Victoria Haskins, Indigenous, women’s and labour history; histories of domestic labour, interracial contact, and state intervention in Indigenous affairs: University of Newcastle
Jakob Hohwy, philosophy of mind and cognition; perception, consciousness, and representation: Monash University
Carolyn James, late-medieval and Renaissance European history; women’s participation in politics and commerce from 1380 to 1600: Monash University
John Maynard, Aboriginal activism; cultural and intimate relations between Aboriginal and settler Australians; Aboriginal people in sport and war: University of Newcastle
Jo McDonald, archaeology of Indigenous Australia; rock art research in arid and temperate zones: University of Western Australia
Aileen Moreton-Robinson, Native Title law and Aboriginal land rights; race and whiteness studies and Indigenous feminism: RMIT
John Newman, cognitive linguistics, corpus linguistics, typology; cross-linguistic research on verbal concepts: Monash University
Hans Pols, history of science and medicine in Indonesia; development of global psychiatry: University of Sydney
Kane Race, cultural studies of sexuality; interactions between stigmatised bodies, sexuality and the politics of public health: University of Sydney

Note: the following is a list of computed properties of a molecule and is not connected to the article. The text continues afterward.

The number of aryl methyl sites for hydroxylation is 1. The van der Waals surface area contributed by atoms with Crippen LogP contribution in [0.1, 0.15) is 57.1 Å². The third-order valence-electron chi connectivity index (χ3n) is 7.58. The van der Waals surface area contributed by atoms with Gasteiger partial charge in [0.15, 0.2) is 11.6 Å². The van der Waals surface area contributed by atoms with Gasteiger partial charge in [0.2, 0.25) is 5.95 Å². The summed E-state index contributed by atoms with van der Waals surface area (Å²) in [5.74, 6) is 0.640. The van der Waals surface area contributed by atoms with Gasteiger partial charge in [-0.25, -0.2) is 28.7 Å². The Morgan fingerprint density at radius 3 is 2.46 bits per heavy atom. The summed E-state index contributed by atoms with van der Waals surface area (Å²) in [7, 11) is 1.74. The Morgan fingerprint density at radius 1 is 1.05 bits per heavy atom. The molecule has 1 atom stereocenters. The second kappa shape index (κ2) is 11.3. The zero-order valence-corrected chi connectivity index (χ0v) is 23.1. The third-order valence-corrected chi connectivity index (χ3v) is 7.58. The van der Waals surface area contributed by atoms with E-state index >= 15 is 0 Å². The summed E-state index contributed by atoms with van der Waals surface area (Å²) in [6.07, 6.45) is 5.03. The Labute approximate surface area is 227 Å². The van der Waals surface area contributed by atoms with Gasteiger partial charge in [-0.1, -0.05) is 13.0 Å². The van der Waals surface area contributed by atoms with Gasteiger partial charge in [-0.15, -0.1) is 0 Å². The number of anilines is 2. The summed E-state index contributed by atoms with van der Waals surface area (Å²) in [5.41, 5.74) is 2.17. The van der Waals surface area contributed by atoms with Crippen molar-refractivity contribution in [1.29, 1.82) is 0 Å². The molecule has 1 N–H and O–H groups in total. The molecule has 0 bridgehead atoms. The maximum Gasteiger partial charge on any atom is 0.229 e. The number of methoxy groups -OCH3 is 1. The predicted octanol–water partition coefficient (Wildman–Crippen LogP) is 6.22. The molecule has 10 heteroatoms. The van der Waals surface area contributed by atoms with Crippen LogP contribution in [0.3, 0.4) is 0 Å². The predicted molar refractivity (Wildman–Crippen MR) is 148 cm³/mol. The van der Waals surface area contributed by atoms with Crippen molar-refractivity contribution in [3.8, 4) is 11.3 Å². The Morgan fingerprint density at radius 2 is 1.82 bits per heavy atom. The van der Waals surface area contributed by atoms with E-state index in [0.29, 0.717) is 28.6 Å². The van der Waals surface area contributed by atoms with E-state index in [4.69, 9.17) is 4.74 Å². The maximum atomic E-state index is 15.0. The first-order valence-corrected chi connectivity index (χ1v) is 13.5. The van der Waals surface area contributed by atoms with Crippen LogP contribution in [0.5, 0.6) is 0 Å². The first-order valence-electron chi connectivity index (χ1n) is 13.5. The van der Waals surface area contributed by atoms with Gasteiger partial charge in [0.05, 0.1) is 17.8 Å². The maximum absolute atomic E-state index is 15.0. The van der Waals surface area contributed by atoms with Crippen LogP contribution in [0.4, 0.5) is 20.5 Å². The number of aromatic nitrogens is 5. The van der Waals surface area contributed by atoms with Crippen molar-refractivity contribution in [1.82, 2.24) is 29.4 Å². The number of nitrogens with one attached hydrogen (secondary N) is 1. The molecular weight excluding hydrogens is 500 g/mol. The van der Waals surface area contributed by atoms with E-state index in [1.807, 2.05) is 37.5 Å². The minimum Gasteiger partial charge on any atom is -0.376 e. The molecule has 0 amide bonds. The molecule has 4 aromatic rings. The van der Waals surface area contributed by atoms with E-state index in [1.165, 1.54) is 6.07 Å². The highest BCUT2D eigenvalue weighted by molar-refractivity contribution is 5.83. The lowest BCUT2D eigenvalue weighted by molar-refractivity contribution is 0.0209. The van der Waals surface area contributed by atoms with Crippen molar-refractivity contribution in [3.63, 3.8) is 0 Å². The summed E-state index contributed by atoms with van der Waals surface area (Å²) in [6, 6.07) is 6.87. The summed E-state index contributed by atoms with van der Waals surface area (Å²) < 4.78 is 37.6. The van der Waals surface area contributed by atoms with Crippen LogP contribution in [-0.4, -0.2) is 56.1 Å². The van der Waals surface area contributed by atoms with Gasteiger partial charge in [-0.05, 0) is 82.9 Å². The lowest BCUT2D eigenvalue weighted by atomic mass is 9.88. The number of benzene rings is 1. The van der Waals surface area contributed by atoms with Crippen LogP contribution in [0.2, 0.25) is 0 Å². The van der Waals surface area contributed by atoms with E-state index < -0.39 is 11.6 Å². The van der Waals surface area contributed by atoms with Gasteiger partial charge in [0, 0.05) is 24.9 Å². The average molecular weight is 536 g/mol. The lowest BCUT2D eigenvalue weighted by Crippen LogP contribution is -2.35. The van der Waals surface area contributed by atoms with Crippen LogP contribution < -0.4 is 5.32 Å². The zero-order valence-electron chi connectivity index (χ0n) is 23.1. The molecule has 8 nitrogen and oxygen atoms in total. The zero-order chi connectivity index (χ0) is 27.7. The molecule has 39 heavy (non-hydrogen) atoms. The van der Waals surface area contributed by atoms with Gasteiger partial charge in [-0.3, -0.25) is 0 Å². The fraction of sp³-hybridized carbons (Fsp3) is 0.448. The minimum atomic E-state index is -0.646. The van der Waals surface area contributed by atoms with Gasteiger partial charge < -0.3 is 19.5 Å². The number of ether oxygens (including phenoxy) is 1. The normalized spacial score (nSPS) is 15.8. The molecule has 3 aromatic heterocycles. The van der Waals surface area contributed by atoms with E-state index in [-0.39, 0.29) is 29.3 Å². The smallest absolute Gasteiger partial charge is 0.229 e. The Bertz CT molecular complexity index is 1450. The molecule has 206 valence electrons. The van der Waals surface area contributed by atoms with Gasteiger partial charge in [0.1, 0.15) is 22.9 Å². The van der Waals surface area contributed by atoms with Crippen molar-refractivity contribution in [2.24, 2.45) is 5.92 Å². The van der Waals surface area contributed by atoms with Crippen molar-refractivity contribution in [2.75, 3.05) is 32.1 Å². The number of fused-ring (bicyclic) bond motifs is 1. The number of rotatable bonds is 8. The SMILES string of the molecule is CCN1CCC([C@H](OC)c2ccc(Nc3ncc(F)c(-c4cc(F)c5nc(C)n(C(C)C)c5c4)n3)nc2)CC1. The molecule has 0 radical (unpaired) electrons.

Jack Reynolds, analytical and Continental philosophy, bridging the divide between the two philosophical traditions: Deakin University
Evelleen Richards, sociology of medical knowledge; history of science; history and historiography of evolutionary theory: University of Sydney
Paul Roche, Latin literature of the first two centuries AD: University of Sydney
Claudia Sagona, archaeology of the Maltese Archipelago, household and funerary archaeology; concepts of ethnicity: University of Melbourne
Jane Simpson, Australian Indigenous languages; the development of Indigenous children’s language: The Australian National University
Jon von Kowallis, Chinese language and literature; poetics, orientalism, cinema and translation: UNSW
Tim Winter, critical heritage and museum studies; cultural tourism, diplomacy and geocultural power in South East Asia and China: University of Western Australia
Marie Louise-Ayres, Director-General of the National Library of Australia
Genevieve Bell, cultural anthropologist, technologist and futurist
Stan Grant Snr, Wiradjuri elder and language reclamation expert
Michael Harvey, pianist and composer
Djon Mundine, arts leader, curator, writer, artist
Philip Deloria, Native American history; Indigenous survival; creativity and social action: Harvard University
Chris de Wet, Foucault, De Certeau and gender issues; slavery and asceticism in Late Antiquity and Early Christianity: University of South Africa
Simon Goldhill, ancient Greek literature, culture; tragedy, gender and literary theory: University of Cambridge
John Heil, metaphysics; philosophy of mind and general ontology: Washington University
Stephen Levinson, relations between language, culture and cognition; language diversity; interactive uses of language: Radboud University Nijmegen